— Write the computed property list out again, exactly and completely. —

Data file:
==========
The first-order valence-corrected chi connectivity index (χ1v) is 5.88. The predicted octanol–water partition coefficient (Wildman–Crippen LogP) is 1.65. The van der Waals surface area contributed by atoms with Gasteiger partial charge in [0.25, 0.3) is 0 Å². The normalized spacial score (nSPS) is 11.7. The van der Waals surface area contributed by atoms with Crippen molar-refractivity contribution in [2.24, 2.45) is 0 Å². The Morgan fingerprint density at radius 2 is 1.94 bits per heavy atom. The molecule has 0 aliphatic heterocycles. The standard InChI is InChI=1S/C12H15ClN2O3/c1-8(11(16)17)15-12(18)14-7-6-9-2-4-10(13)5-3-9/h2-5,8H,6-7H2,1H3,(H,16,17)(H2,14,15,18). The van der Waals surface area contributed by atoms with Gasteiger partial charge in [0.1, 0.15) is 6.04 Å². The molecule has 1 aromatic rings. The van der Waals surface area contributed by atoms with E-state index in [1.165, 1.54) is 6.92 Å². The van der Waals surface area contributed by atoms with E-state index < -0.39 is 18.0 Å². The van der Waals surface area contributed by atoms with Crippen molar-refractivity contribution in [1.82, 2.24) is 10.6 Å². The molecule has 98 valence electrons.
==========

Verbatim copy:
The first-order valence-corrected chi connectivity index (χ1v) is 5.88. The predicted octanol–water partition coefficient (Wildman–Crippen LogP) is 1.65. The van der Waals surface area contributed by atoms with Gasteiger partial charge in [0.25, 0.3) is 0 Å². The normalized spacial score (nSPS) is 11.7. The van der Waals surface area contributed by atoms with Crippen molar-refractivity contribution in [2.24, 2.45) is 0 Å². The Morgan fingerprint density at radius 2 is 1.94 bits per heavy atom. The molecule has 0 aliphatic heterocycles. The standard InChI is InChI=1S/C12H15ClN2O3/c1-8(11(16)17)15-12(18)14-7-6-9-2-4-10(13)5-3-9/h2-5,8H,6-7H2,1H3,(H,16,17)(H2,14,15,18). The van der Waals surface area contributed by atoms with Gasteiger partial charge in [0.1, 0.15) is 6.04 Å². The molecule has 1 aromatic rings. The van der Waals surface area contributed by atoms with E-state index in [1.165, 1.54) is 6.92 Å². The van der Waals surface area contributed by atoms with E-state index < -0.39 is 18.0 Å². The van der Waals surface area contributed by atoms with Crippen molar-refractivity contribution in [1.82, 2.24) is 10.6 Å². The molecule has 98 valence electrons.